To put things in perspective, it is then stated in para 4 that, “The State had filed a revision before learned ASJ, Patiala House Court, on 15.11.2020 against order dated 14.11.2020 of Ld. CMM and the same is pending for hearing for dated 07.01.2021. In the meantime, on 15.11.2020, accused Rajeev Sharma filed a petition under Section 167(2) Cr.P.C. (on similar grounds) in the court of Duty MM, Patiala House Court, wherein Ld Duty MM after perusing the matter dismissed the said petition on 16.11.2020 and ordered the time period of filing the charge sheet in this offence would be 90 days.”
To be sure, it is then aptly observed in para 6 that, “Against the said order dated 16.11.2020 of learned MM, Patiala House Courts, accused Rajeev Sharma has moved the present petition.” Para 7 then discloses that, “The dispute involves interpretation of Section 167 Cr.P.C.”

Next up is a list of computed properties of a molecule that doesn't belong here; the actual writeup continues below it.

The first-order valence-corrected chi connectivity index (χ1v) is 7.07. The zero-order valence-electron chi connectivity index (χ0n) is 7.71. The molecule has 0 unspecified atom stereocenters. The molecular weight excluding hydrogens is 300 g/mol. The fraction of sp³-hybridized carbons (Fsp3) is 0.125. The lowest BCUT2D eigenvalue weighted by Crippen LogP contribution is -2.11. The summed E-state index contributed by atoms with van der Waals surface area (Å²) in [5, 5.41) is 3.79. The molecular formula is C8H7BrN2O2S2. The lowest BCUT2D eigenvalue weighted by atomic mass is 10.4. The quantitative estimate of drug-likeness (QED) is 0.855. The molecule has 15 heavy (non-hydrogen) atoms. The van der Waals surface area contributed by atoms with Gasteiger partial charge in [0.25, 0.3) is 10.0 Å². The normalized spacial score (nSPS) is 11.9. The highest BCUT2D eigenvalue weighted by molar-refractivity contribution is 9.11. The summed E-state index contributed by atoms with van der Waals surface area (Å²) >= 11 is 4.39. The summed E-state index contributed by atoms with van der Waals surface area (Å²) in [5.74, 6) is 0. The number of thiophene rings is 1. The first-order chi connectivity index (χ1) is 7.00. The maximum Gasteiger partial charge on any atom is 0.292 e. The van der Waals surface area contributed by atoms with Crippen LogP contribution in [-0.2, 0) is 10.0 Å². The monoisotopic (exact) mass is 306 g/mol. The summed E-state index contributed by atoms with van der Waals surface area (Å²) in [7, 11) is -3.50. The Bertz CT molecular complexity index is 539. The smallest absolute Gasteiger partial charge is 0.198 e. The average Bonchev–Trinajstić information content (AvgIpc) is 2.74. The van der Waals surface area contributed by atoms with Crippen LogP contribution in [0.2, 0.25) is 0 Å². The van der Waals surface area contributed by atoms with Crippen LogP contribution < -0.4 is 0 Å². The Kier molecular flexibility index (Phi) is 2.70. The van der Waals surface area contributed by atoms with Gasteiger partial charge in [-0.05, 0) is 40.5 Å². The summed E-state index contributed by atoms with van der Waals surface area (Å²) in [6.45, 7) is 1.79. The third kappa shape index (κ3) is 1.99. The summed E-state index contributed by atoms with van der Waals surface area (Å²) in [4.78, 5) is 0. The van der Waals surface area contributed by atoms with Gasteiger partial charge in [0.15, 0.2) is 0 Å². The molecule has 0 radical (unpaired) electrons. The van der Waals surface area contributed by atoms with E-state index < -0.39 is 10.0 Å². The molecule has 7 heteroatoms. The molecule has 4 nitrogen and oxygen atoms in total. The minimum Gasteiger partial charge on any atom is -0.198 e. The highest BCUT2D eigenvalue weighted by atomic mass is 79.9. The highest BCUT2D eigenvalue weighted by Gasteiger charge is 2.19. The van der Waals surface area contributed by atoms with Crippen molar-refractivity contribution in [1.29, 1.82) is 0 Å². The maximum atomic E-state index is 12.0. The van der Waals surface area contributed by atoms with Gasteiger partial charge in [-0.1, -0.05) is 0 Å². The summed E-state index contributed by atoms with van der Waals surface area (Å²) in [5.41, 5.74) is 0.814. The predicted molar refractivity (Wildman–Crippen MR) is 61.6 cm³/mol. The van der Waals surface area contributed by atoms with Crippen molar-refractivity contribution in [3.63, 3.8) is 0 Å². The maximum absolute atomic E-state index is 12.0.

To put it succinctly, it is then stated in para 9 that, “It is argued by the learned Standing Counsel for the State that Rakesh Kumar Paul (supra) takes care of only the situation where minimum punishment is prescribed but what would happen if there is no minimum punishment prescribed. Thus the main argument of the learned Standing Counsel for the State is since the offence is punishable with a maximum of fourteen years viz. a period beyond ten years and without prescribing any minimum punishment, Section 167(2)(a)(i) Cr.P.C. shall be applicable and chargesheet can be filed within 90 days and thus petitioner shall not be entitled to default bail.”